I wondered when I was little what it would be like to have a famous alter-ego. Like Locke or Demosthenes in Ender’s Game, or Batman in the Marvel comics, or the Power Rangers. Yeah, I remember watching Power Rangers.
The thought of having an ability to influence people beyond what normally happened, and living a dual life, intrigued me beyond imagination. I even went so far as to pretend what it would be like if I had superpowers like being able to manipulate electricity (Cole McGrath, anyone?), or water (last of the Airbenders?) or make the air thick enough to walk on.
It didn’t take me very long to realize that there really aren’t any superheroes like you see in movies. The closest you get is modern science and illusion. But at the same time, I felt like the most amazing things that happened in my life – the key moments that made me who I am – were often associated with quiet, silent actions from someone whose name I can’t even remember. A teacher who sat down with me to open my mind. A line or phrase in a poem or song that stuck and changed me. A concept that moved the needle in my heart far enough to make me a better man.
And maybe that’s better. I think that hero-worship can rob humanity of its essence for good. By exalting one person above the throngs, we deify people who were never meant to be deified. And, in part, offload the burdens of individual humanity onto another. If there’s a hero who will save the day… or who will be there for others, why should I put my own time, resources, or life on the line? When we engage in hero-worship, all those who put their time and lives on the line are marked as a “hero” – disconnected from the reality of their imperfection. Even their everyday actions become worthy of honor, and in our minds they can never do wrong.
Even without superheroes, we engage in hero worship.
The last few years I’ve seen that. What begins as a desire to simply make a difference in the world gets catapulted and twisted into something grand. Living the gospel and writing about it – what we do here on Northern Lights – isn’t heroic. It’s part of who we are. And yet somehow it has become that way. I’ve been called a hero and thanked so many times that it is getting to my head. To the point that I find myself feeling like the Power Rangers – as if I have some amazing hidden talent to share with the world. And what is it – the ability to listen to the Spirit and write well? To counsel people who are in need? To apply the doctrine of the gospel in my life? If I do have them, they’re gifts of the Spirit… and freely available to anyone who seeks them.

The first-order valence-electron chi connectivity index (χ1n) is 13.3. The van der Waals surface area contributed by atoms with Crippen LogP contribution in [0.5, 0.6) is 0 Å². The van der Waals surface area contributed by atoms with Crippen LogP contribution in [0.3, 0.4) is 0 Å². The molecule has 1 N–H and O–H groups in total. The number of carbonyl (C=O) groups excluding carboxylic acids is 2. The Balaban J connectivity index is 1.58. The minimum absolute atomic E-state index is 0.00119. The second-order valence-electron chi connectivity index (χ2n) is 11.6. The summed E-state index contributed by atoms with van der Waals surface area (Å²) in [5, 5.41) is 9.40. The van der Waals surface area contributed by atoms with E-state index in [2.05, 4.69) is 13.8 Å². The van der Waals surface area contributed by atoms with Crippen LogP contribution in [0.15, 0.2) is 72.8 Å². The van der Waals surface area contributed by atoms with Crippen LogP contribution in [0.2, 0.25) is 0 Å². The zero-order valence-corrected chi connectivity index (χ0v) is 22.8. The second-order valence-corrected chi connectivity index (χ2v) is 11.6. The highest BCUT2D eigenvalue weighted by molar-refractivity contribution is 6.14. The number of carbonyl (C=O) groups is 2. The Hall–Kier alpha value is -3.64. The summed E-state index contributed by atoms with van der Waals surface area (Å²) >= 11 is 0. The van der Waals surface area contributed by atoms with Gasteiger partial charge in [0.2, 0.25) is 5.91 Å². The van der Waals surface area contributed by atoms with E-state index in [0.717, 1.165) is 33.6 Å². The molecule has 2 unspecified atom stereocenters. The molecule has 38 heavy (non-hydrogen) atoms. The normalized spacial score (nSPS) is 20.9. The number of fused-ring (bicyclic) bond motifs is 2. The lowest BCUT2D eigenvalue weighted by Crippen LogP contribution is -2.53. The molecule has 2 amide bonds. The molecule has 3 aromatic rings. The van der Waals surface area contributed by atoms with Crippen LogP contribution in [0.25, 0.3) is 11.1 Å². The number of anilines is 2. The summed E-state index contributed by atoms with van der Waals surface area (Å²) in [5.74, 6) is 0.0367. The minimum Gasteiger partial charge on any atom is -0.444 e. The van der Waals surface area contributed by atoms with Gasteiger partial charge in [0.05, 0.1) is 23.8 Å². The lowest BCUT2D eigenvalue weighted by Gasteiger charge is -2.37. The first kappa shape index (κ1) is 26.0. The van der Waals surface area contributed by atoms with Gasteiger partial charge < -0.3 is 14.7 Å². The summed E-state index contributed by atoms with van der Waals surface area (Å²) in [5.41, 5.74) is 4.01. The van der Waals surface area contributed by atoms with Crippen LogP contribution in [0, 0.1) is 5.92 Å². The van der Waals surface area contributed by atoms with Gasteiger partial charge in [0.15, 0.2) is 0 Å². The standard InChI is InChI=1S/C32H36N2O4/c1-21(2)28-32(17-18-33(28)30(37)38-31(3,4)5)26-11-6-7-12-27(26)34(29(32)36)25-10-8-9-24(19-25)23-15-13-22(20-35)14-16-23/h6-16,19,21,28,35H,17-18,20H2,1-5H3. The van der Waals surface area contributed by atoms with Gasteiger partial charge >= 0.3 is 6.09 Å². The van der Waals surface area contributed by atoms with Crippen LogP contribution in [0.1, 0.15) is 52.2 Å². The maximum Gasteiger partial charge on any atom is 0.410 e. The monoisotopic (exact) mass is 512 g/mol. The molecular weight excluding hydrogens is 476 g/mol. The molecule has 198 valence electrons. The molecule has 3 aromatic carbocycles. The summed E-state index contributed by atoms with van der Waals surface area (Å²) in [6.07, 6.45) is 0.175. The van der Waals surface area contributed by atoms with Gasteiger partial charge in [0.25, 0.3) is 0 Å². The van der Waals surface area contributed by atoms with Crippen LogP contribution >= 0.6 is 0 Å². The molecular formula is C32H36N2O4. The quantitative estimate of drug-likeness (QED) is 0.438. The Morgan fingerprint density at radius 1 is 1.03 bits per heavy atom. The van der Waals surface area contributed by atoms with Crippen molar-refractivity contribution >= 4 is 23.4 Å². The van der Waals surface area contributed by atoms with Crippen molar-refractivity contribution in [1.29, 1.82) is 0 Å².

I’m really nothing special.
And realizing that is far more meaningful than thinking about heroes.
The issue is that when we place someone on a pedestal, we rob them of humanity. Of fault and flaw and, perhaps most importantly, of being able to communicate on the same level. Every word thereafter comes from on high – either as from the heavens or from a place of arrogance. Only when they fall, or we take them down from the pedestal in our minds through some other means, do we realize that they’re just like us – imperfect and trying to make a difference in the world. And when we place someone on a pedestal – for whatever reason – we also make the inherent assumption that we could never be who they are.
This post was sort of all over the place. But I guess my thoughts are simply about how we view others. Whether we look up or down or just sideways at their actions… and how those decisions influence us. The people living with same-sex attraction. Our leaders and friends and siblings and others. We’re all brothers and sisters. Yes, we need role models to help us move toward a common goal. But you can reach and surpass your role models because they’re human too. We all are. Only One being – Christ – is worthy to stand on a pedestal. But He didn’t. He lived among men. Which means that we should, too.